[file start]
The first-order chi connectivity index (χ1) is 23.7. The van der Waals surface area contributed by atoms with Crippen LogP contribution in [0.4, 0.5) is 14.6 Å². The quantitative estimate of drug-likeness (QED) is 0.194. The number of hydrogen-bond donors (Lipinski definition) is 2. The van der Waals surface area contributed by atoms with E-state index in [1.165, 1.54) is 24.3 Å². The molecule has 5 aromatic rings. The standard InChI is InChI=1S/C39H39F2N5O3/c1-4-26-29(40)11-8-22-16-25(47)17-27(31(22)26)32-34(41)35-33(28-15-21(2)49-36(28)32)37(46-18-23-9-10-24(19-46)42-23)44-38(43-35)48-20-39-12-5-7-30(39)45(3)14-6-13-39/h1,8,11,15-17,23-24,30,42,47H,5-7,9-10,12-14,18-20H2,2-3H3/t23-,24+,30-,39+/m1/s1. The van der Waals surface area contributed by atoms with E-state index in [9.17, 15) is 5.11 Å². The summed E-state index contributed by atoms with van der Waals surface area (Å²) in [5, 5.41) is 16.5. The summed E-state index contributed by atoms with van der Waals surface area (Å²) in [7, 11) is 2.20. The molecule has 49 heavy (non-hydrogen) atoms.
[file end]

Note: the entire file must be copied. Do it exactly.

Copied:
The first-order chi connectivity index (χ1) is 23.7. The van der Waals surface area contributed by atoms with Crippen LogP contribution in [0.4, 0.5) is 14.6 Å². The quantitative estimate of drug-likeness (QED) is 0.194. The number of hydrogen-bond donors (Lipinski definition) is 2. The van der Waals surface area contributed by atoms with E-state index in [1.165, 1.54) is 24.3 Å². The molecule has 5 aromatic rings. The standard InChI is InChI=1S/C39H39F2N5O3/c1-4-26-29(40)11-8-22-16-25(47)17-27(31(22)26)32-34(41)35-33(28-15-21(2)49-36(28)32)37(46-18-23-9-10-24(19-46)42-23)44-38(43-35)48-20-39-12-5-7-30(39)45(3)14-6-13-39/h1,8,11,15-17,23-24,30,42,47H,5-7,9-10,12-14,18-20H2,2-3H3/t23-,24+,30-,39+/m1/s1. The van der Waals surface area contributed by atoms with E-state index in [9.17, 15) is 5.11 Å². The summed E-state index contributed by atoms with van der Waals surface area (Å²) in [5, 5.41) is 16.5. The summed E-state index contributed by atoms with van der Waals surface area (Å²) in [7, 11) is 2.20. The molecule has 49 heavy (non-hydrogen) atoms.